One major change to the structure of the battle system is in the form of control. In Persona 3 you only had direct guidance over your main character. You could set general guidelines for your friend’s actions, but they each had minds of their own and would occasionally (rarely, really) make some boneheaded moves. Debate arose over the necessity of this lack of control. On one side were those who argued that it enhanced the realism and thematic nature of friendship; you need to confide in these people, and what better way to develop comradery and forge relationships than by placing your confidence in their actions? Basically, do you trust your friends?
Well, if not, Persona 4 obliges to the “hate it” crowd and gives you the option to directly control every character in your party. I personally don’t care for it as I feel it slows things down and destroys some of the cohesive nuance of the narrative, but I can’t say it isn’t helpful to pin point every action in some of the more difficult boss battles. As a bonus, your friends are also blessed with additional abilities should you manage their S Links correctly. Being able to jump in and take a hit that would have otherwise killed you or interjecting for a quick hit, among others, are an appreciated addition to the battle system.
Unlike your friends, whose actions and skills are limited their single personas, you have the ability to actively switch between and assume any persona you wish. Attaching yourself to one of nearly 200 unique personas not only grants use of their skills, but also aligns yourself with their respective stats as well as their strengths (such as nullifying electric attacks) and weaknesses (but weak to fire). Persona can be easily obtained via minigames (like keeping track of cards or slot machines) after battles, but are most effectively forged in the velvet room. By selecting two (or three, or four) persona to combine, you can create entirely new persona with different abilities. While this is a much faster process than leveling up your old persona, it’s not without its limitations. Some more desirable abilities can only be obtained via leveling up some weaker persona to their full extent. Furthermore, you can only hold so many personas at once. You can summon any registered persona from your compendium at the velvet room, but that can get expensive quickly.
Friends In Need, Friends Indeed
The heart and soul of Persona 4 lies not in its narrative, but in the genuine emotion shared through creating friendships, also known as Social Links. While it’s obvious the members of your party are all ideal candidates for peer bonding, they share an equal role with more discreet characters in the S Link puzzle. Among others, you’ll meet a reluctant mother unsure of how to take care of her adoptive child, a strong willed classmate weakened by her relationship with her parents, and an ungrateful bitch of a class snob. What you say to these people matters, is rarely what you expect, and generally determines whether or not your friendship grows or diminishes. Each is tied to an arcana of the tarot, and, while some are required, it’s entirely possible to progress through the game without ever meeting a few of them.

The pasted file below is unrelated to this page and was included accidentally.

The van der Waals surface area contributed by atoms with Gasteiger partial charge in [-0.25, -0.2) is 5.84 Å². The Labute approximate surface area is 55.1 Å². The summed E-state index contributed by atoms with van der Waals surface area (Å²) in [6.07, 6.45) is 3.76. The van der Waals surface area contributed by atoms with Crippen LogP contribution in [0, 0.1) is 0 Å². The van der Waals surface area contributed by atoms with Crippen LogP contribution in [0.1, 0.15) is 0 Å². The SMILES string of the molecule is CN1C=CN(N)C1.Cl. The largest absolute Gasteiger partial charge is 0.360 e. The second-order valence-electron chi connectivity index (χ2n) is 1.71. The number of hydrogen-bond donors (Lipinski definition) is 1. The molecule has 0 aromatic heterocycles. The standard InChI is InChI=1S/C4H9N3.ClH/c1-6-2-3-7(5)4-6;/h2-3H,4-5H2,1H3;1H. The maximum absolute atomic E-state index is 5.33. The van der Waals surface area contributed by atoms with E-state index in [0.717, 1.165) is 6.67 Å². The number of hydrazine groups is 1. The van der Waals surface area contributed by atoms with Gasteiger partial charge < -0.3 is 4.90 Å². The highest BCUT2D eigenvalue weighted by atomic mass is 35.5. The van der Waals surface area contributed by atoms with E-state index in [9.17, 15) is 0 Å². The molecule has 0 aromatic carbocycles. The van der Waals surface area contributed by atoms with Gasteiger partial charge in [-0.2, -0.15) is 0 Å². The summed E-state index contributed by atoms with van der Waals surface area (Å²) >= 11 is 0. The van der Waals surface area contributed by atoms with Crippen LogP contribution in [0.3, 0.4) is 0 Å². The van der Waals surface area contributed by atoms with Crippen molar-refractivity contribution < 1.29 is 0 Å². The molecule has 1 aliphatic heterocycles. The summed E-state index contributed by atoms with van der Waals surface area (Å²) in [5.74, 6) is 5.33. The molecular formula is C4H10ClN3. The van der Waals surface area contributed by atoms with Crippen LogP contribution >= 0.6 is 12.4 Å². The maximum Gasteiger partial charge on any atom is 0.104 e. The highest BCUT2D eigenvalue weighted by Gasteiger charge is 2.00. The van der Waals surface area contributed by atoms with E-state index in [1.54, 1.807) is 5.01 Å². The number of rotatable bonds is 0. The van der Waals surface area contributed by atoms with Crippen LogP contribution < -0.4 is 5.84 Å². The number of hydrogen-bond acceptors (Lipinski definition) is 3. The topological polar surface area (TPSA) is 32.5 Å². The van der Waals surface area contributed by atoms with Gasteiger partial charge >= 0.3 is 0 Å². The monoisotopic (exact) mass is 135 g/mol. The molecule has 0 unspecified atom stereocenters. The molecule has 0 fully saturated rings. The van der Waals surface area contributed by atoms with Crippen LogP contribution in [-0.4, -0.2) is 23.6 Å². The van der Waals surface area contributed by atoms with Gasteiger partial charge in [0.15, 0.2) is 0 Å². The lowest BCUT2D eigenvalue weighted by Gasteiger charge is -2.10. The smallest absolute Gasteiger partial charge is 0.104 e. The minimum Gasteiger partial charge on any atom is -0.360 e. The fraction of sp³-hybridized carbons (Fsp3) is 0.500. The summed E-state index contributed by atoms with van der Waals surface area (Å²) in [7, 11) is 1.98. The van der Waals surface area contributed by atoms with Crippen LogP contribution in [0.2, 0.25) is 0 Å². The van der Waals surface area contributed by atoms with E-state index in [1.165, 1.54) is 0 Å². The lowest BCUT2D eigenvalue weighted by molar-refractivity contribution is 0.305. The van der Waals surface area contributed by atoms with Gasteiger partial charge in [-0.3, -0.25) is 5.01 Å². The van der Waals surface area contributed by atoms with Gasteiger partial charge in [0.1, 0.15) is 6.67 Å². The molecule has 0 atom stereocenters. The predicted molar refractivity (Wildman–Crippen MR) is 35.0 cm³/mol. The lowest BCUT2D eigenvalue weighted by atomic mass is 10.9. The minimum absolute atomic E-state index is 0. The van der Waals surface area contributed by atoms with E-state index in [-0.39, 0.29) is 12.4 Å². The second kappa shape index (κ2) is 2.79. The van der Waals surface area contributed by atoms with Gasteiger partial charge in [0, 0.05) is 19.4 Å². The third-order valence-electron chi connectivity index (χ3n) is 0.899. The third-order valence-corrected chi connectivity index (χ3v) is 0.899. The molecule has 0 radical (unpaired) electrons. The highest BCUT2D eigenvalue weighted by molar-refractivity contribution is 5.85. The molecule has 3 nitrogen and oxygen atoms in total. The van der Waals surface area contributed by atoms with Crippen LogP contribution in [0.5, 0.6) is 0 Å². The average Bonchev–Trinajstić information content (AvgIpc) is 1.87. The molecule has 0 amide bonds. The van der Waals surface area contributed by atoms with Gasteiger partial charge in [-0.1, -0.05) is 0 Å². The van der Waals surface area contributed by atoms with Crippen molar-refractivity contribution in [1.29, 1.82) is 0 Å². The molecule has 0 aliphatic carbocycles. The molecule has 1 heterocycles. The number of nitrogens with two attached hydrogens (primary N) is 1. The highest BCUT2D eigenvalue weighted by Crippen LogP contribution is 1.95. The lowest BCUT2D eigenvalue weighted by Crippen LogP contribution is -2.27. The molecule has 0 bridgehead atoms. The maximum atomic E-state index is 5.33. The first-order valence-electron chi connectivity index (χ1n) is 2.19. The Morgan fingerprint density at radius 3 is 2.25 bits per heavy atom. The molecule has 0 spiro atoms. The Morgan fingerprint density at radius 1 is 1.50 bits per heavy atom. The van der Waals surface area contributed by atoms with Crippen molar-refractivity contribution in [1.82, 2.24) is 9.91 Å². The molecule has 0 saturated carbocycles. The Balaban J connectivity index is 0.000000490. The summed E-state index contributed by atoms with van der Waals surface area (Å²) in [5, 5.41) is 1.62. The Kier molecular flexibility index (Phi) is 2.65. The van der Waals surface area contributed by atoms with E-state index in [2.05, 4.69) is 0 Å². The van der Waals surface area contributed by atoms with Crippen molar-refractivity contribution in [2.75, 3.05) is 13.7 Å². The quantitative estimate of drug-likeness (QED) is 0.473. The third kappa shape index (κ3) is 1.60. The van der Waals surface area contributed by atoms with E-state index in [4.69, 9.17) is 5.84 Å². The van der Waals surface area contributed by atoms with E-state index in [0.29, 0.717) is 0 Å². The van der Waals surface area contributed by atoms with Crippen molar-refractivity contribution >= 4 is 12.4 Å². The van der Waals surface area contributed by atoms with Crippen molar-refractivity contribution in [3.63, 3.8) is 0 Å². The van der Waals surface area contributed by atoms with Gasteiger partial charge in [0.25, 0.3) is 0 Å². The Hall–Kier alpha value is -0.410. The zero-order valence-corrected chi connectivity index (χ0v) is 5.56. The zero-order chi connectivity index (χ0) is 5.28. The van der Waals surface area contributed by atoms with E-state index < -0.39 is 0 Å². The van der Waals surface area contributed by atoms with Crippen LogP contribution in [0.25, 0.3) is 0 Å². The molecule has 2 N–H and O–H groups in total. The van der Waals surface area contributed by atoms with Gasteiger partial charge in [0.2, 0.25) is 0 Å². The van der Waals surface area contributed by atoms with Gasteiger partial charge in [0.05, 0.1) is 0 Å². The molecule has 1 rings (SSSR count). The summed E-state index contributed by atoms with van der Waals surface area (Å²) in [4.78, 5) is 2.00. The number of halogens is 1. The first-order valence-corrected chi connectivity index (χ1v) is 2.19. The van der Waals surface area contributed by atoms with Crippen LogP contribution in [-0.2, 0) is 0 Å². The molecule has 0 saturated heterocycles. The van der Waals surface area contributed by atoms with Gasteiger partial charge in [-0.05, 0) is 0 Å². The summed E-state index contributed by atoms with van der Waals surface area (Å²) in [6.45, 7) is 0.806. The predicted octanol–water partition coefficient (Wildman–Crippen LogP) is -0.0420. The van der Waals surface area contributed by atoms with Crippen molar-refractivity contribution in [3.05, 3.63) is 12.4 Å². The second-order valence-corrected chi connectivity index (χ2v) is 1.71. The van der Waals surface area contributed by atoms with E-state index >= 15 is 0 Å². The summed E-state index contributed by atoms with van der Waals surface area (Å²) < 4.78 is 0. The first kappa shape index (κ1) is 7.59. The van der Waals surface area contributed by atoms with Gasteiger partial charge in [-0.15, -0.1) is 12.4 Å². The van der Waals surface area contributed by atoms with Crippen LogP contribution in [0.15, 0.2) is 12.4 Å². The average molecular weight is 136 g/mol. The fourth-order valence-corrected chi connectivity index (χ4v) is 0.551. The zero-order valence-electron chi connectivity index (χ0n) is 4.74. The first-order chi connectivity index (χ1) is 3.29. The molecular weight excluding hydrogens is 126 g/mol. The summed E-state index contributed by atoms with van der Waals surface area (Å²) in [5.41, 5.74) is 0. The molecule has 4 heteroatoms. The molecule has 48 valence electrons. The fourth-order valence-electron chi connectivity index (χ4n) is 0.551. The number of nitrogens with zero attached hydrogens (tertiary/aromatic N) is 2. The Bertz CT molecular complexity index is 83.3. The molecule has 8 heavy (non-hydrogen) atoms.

What’s really striking is how well the writing/localization has made your social links feel like real people. Each and every one mixes casual conversation with a deep sense of vulnerability, which goes a long way toward making me care about a person who would, in any other game, be a throwaway NPC. When Yumi drops by to ask if I was going to drama club or when Chie encourages me to hang out with her that day, I honestly feel remorse over having to turn them down in favor of someone or something else. The bonds you form as a silent protagonist transcend the medium and, ironically given the Persona 4’s plot, reach right through TV to you, the player. Rarely has simple text and choices personified such genuine emotion.
Of course, you’ll be happy to know all of this has a practical purpose. Spending time with your S. Links and appealing to their specific needs will increase their respective rank. A dozen or so persona are aligned with each arcana, and each S Link is tied to a specific arcana. What this typically means for you are huge stat bonuses when you’re in the velvet room forging persona. For example, if your friendship with Yosuke (Magician Arcana) is at rank 6, then you can expect the level 32 Pyro Jack (Magician Arcana) you’re creating to easily and instantaneously bump up to level 36. Needless to say, S Links can be the difference between an hour of grinding or an immediate payoff.
But that’s not all there is to do in Inaba. Fifty or so optional quests are available for those who enjoy completing busy work. Most are tied to searching for specific items in dungeons or fetch quests about town, but the payoff is usually worth the minimal amount of effort these usually take (and some are even tied into your S Links). Additionally, you’re also now able to get several part time jobs. Usually taking up only a portion of your day, you’re free to scout the bulletin board for menial side jobs (like stuffing envelopes), to higher paying endeavors (like helping out at a hospital). The money, stat boosts, and S Links they offer make jobs a welcomed addition to the Persona formula. Thankfully jobs, quests, and S Links are more spread out over the course of your day (rather than P3’s nearly barren nightlife), allowing you ample time to get a lot of work done.